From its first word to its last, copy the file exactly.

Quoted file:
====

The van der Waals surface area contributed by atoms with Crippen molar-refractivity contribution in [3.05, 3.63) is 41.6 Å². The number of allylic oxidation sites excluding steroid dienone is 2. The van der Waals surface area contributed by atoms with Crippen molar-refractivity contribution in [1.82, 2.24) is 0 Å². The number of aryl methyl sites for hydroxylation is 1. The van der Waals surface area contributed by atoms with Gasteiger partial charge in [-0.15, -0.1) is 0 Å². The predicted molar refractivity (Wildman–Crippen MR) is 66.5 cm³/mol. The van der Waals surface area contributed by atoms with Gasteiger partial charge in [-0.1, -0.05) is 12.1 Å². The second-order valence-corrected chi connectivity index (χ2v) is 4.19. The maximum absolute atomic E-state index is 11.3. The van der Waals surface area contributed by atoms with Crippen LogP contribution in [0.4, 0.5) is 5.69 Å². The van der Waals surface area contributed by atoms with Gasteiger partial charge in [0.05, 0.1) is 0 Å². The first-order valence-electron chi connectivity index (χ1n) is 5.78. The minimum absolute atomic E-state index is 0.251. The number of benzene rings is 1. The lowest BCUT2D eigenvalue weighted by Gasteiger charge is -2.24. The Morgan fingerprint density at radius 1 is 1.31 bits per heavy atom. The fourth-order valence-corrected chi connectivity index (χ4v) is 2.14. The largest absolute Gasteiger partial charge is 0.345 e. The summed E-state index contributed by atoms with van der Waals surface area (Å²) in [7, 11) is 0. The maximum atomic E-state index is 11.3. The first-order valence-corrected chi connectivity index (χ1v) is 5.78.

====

The van der Waals surface area contributed by atoms with Crippen molar-refractivity contribution in [3.05, 3.63) is 41.6 Å². The number of allylic oxidation sites excluding steroid dienone is 2. The van der Waals surface area contributed by atoms with Crippen molar-refractivity contribution in [1.82, 2.24) is 0 Å². The number of aryl methyl sites for hydroxylation is 1. The van der Waals surface area contributed by atoms with Gasteiger partial charge in [-0.15, -0.1) is 0 Å². The predicted molar refractivity (Wildman–Crippen MR) is 66.5 cm³/mol. The van der Waals surface area contributed by atoms with Gasteiger partial charge in [-0.1, -0.05) is 12.1 Å². The second-order valence-corrected chi connectivity index (χ2v) is 4.19. The maximum absolute atomic E-state index is 11.3. The van der Waals surface area contributed by atoms with Crippen LogP contribution in [0.4, 0.5) is 5.69 Å². The van der Waals surface area contributed by atoms with Gasteiger partial charge in [0.05, 0.1) is 0 Å². The first-order valence-electron chi connectivity index (χ1n) is 5.78. The minimum absolute atomic E-state index is 0.251. The number of benzene rings is 1. The lowest BCUT2D eigenvalue weighted by Gasteiger charge is -2.24. The Morgan fingerprint density at radius 1 is 1.31 bits per heavy atom. The fourth-order valence-corrected chi connectivity index (χ4v) is 2.14. The largest absolute Gasteiger partial charge is 0.345 e. The summed E-state index contributed by atoms with van der Waals surface area (Å²) in [7, 11) is 0. The maximum atomic E-state index is 11.3. The first-order valence-corrected chi connectivity index (χ1v) is 5.78.